As a continuous from my previous post, this post is the Part II, Methods, from the book “On Writing Well” by William Zinsser.
This time, he gave some methods that you can use when writing well.
Chapter 8: Unity
You need to pick only one tense to use throughout the writing. If you don’t, then it’ll confuse the audience. Also, “decide what corner of subject you’re going to bite off, and be content to cover it well and stop.” You need to know what you’re going to write about before you start writing. You should always know the overall idea first, which I thought was true because then the writing will be organized.
In addition, “enthusiasm is the force that keeps you going and keeps the reader in your grip.” Have some energy in your writing when writing something because that energy will transfer to the readers. You don’t want to write something dreadful because if it is then it’ll be dreadful to read.
Chapter 9: The Lead and the Ending
In this chapter, the author talked about the importance of getting the audience interested in your writing. You need to hook the audience: “The most important sentence in any article is the first one.” The author calls this process of getting the audience hooked, the “lead.” You don’t want to lose the audience so “your lead must capture the reader immediately and force him to keep reading.” I think this is one of the most important things when writing especially if you want other people to read. No one wants to read something boring so you need to come up with something clever to keep the audience engaged.
The last sentence is as important as the first sentence: “The positive reason for ending well is that a good last sentence -or last paragraph- is a joy in itself. It gives the reader a lift, and it lingers when the article is over.” I would hear some people talk about how they didn’t like the ending of a book often, and I know it’s hard to please everyone but you need to work hard to make as many people like what they just read.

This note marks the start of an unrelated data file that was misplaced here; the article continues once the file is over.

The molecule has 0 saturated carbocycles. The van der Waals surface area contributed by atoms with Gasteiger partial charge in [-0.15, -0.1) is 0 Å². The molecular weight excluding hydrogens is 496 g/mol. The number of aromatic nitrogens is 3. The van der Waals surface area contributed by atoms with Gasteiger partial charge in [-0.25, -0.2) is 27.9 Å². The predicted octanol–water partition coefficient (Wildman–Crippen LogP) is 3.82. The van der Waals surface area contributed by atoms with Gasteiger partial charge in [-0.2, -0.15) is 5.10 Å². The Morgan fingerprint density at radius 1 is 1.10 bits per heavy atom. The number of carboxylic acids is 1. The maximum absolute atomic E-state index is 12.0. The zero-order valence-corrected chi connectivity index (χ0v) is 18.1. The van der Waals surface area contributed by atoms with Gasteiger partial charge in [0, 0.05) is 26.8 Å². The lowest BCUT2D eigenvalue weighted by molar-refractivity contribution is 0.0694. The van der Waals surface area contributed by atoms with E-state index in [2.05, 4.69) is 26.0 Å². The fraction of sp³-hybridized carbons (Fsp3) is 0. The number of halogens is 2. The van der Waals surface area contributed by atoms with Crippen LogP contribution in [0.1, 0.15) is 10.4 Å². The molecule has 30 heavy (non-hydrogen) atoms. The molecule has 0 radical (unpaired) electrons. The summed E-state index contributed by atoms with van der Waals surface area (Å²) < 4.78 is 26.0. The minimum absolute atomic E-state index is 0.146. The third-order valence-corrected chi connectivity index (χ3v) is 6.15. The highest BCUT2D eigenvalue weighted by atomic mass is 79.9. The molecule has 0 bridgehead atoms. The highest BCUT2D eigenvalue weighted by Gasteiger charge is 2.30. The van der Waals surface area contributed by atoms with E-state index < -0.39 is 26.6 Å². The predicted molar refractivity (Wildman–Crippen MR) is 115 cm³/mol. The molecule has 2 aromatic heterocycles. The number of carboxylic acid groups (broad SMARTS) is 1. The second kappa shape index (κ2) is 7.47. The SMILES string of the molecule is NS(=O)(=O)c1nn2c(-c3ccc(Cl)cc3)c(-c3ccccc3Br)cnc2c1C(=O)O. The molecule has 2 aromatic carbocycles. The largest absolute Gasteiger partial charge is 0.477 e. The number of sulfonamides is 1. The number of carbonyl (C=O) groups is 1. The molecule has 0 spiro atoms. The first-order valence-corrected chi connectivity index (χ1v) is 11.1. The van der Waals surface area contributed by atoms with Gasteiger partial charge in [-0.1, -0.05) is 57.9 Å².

Chapter 10: Bits & Pieces
This chapter split into categories. The author talked about what kind of verbs you should use and not use, how to make the writing flow better, and so on. All of the suggestions were good but I would like to share some of main ones that I thought were especially good.
First, “prune out the small words that qualify how you feel and how you think and what you saw.” I think I do this all the time when writing to let people know how I really feel. But after reading this section, I really shouldn’t do that. Don’t exaggerate or anything because the readers will get what you mean.
Second, “learn to alert the reader as soon as possible to any change in mood from the previous sentence.” For example, if you put “however” at the end of the sentence the readers won’t know that it was a mood change until then. You want to inform them that you’ll change the mood in the beginning of the sentence so that it’s easier for them to understand.
Third, get rid of sexism words. “Look for a generic substitute,” and use words that can mean everyone. It’s often easy to say him or her when writing,even without noticing, but try to be careful on what you put down because not everyone will appreciate that.
Lastly, “rewriting is the essence of writing well.” Look over what you wrote and make change so it’ll get better. “Writing is an evolving process, not a finished product.” Take your time and try to make what you wrote the best that it can be.
-What are some suggestions in picking what tense to use?
-How do you know what you’re writing is going to hook the audience before publishing it? Is there a way?